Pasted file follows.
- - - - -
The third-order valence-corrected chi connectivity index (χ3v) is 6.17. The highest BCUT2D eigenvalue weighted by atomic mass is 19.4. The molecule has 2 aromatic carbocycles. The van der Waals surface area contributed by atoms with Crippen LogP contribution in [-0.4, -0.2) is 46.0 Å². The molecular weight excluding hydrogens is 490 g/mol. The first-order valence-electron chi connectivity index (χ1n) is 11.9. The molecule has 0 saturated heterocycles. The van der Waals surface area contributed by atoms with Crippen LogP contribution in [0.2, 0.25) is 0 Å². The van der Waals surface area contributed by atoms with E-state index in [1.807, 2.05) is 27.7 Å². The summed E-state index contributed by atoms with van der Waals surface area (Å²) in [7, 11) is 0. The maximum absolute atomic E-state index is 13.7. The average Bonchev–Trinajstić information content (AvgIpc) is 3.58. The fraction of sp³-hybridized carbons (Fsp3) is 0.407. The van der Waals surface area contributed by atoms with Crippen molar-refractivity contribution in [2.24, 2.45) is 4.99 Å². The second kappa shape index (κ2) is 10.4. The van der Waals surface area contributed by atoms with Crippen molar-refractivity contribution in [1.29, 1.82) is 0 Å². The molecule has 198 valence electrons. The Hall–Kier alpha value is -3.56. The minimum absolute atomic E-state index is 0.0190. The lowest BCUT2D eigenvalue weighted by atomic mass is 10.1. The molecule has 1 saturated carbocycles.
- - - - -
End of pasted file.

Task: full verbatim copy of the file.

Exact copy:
The third-order valence-corrected chi connectivity index (χ3v) is 6.17. The highest BCUT2D eigenvalue weighted by atomic mass is 19.4. The molecule has 2 aromatic carbocycles. The van der Waals surface area contributed by atoms with Crippen LogP contribution in [-0.4, -0.2) is 46.0 Å². The molecular weight excluding hydrogens is 490 g/mol. The first-order valence-electron chi connectivity index (χ1n) is 11.9. The molecule has 0 saturated heterocycles. The van der Waals surface area contributed by atoms with Crippen LogP contribution in [0.2, 0.25) is 0 Å². The van der Waals surface area contributed by atoms with E-state index in [1.807, 2.05) is 27.7 Å². The summed E-state index contributed by atoms with van der Waals surface area (Å²) in [7, 11) is 0. The maximum absolute atomic E-state index is 13.7. The average Bonchev–Trinajstić information content (AvgIpc) is 3.58. The fraction of sp³-hybridized carbons (Fsp3) is 0.407. The van der Waals surface area contributed by atoms with Crippen molar-refractivity contribution in [2.24, 2.45) is 4.99 Å². The second kappa shape index (κ2) is 10.4. The van der Waals surface area contributed by atoms with Crippen molar-refractivity contribution in [1.29, 1.82) is 0 Å². The molecule has 198 valence electrons. The Hall–Kier alpha value is -3.56. The minimum absolute atomic E-state index is 0.0190. The lowest BCUT2D eigenvalue weighted by atomic mass is 10.1. The molecule has 1 saturated carbocycles.